If you look at the statistics about when bicycle/vehicle collisions occur, anywhere from 40%-60% of injuries and fatalities happen during the hours of darkness, despite the fact that a much smaller percentage of cycling actually takes place then.
This is due to two factors. First, during the evening and overnight hours a significantly greater portion of both cyclists and drivers are intoxicated than you'd find during the day. The second factor (and the one that we're going to address with this article) is the difficulty that motorists have in seeing cyclists.
I suppose you could promise yourself that you'll only ride during daylight hours. But the fact is, for many bike commuters, riding in darkness is a fact of life, particularly during the winter when the daylight hours are so much shorter. Plus, you'd also miss out on a lot of fun riding opportunties, whether that is for mountain biking at night or another crazy and fun bike event. So, we're going to look at how you can light yourself up in a way that is both effective and fairly easy on your pocketbook.
Things to consider in assessing headlights:
- What type of battery does it use?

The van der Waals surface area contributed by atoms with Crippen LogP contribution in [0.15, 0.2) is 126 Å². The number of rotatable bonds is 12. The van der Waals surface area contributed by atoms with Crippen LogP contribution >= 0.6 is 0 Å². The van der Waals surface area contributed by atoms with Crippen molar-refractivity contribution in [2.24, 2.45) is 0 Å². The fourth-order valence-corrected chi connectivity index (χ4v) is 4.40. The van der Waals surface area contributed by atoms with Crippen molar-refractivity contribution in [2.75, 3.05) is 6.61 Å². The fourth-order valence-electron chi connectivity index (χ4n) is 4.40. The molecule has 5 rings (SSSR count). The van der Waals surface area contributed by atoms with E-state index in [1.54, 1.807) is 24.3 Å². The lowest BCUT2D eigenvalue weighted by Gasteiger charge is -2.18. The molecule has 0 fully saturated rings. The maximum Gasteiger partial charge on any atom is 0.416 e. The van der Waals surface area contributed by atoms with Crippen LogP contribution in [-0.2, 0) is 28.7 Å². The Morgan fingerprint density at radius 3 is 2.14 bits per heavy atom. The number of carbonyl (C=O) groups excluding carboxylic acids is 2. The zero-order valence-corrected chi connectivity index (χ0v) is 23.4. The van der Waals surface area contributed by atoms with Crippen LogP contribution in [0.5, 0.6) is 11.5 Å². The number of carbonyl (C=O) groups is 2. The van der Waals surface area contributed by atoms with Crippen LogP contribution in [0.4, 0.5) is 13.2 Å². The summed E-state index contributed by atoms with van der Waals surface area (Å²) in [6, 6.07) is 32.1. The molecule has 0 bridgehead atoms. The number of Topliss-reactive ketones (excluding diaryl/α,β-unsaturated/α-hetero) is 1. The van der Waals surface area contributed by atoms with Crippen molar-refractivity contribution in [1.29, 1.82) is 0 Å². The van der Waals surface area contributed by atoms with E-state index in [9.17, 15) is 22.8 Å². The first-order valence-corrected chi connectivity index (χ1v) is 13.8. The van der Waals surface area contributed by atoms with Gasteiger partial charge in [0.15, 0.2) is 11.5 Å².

- Are the batteries rechargable?
- How many hours of run time does the light have before draining the batteries?
Halogen and LED bulbs are both good choices for delivering strong, bright light. Expect to pay $25 and up for lights that allow you to be seen by drivers; more ($100+) for stronger lights to help you see, i.e., strong illumination for your path as you go down the road. The NiteRider MiNewt Pro 750 is a good example of this type of light.
As a bonus tip, beyond just lights if you really want to be seen, you want to get yourself the brightest colored reflective vest or jacket you can find. Though it may feel just a touch dorky the first time you wear it, your goal is to be as visible to motorists as possible. A bonus is that when you're not riding, you can also wear these vests to direct traffic, go deer hunting or just pick up trash alongside the road.
When you combine that with a reflective strap worn around your ankle or calf, you're really jamming. The strap is designed to pick up lights from headlights, and the fact that it's moving up and down when you pedal makes it that much more visible to others.